Mining and natural resource development in the Canadian north has produced large areas of disturbance and volumes of waste, necessitating reclamation. This study focused on building anthroposols in a greenhouse using waste material from Diavik Diamond Mine. There were six substrates (crushed rock, lakebed sediment, processed kimberlite, and its combinations), seven organic amendments (sewage, soil, peat, Black Earth, biochar, and its combinations), a control, and two nutrient treatments (with and without fertilizer). Substrates and amendments were mixed and seeded with three grass species. Soil properties and vegetation responses were assessed. Substrate structure was a challenge; crushed rock and processed kimberlite had little fine material and lakebed sediment was compacted. Processed kimberlite and sewage had metal concentrations (barium, chromium, cobalt, copper, molybdenum, nickel, selenium, and zinc) above guidelines. Vegetation established on all anthroposols, with plant growth and density greatest in crushed rock, followed by 25% processed kimberlite with 75% lakebed sediment and 100% lakebed sediment. Substrates amended with peat and (or) soil had the greatest plant density and belowground biomass; substrates amended with sewage and sewage–soil had greatest aboveground biomass. Fertilizer had a limited effect. With appropriate amendments, waste materials at the mine showed potential as reclamation soils.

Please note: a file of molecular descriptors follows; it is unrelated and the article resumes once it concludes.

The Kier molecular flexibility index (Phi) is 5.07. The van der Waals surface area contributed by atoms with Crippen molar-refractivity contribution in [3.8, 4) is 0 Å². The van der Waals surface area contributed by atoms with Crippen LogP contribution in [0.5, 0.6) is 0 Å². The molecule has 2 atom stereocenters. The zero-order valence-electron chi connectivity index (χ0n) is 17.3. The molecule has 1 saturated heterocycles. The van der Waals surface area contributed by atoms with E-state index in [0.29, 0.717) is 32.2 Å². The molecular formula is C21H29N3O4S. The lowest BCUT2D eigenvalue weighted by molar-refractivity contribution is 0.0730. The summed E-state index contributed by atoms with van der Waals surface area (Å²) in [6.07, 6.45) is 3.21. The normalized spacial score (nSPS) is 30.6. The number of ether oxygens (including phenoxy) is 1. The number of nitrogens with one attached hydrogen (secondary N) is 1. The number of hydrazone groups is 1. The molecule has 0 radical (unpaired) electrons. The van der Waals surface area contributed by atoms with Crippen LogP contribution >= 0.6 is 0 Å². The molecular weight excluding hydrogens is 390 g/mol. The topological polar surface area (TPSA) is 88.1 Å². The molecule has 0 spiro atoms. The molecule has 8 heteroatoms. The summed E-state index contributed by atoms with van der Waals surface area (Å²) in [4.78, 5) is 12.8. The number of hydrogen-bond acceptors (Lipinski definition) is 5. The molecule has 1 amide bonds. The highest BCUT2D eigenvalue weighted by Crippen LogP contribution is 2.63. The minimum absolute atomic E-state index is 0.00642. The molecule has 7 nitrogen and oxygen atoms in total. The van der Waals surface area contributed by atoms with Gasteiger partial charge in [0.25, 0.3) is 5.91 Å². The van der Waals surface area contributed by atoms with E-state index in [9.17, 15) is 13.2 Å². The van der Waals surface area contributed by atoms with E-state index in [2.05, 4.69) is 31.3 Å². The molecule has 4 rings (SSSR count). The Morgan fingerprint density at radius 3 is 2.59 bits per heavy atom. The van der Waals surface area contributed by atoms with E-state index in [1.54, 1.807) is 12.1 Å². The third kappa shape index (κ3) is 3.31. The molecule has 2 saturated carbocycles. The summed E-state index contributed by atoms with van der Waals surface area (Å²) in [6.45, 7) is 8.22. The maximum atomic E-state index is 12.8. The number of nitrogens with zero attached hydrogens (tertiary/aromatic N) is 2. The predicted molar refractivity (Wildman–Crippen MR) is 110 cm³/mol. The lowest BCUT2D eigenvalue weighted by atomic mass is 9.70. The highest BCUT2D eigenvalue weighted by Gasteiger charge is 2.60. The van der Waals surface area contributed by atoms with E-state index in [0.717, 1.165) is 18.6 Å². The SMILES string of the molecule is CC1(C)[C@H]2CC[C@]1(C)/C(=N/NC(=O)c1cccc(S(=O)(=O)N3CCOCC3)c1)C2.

You have requested a machine translation of selected content from our databases. This functionality is provided solely for your convenience and is in no way intended to replace human translation. Neither BioOne nor the owners and publishers of the content make, and they explicitly disclaim, any express or implied representations or warranties of any kind, including, without limitation, representations and warranties as to the functionality of the translation feature or the accuracy or completeness of the translations.
Translations are not retained in our system. Your use of this feature and the translations is subject to all use restrictions contained in the Terms and Conditions of Use of the BioOne website.
Vol. 97 • No. 2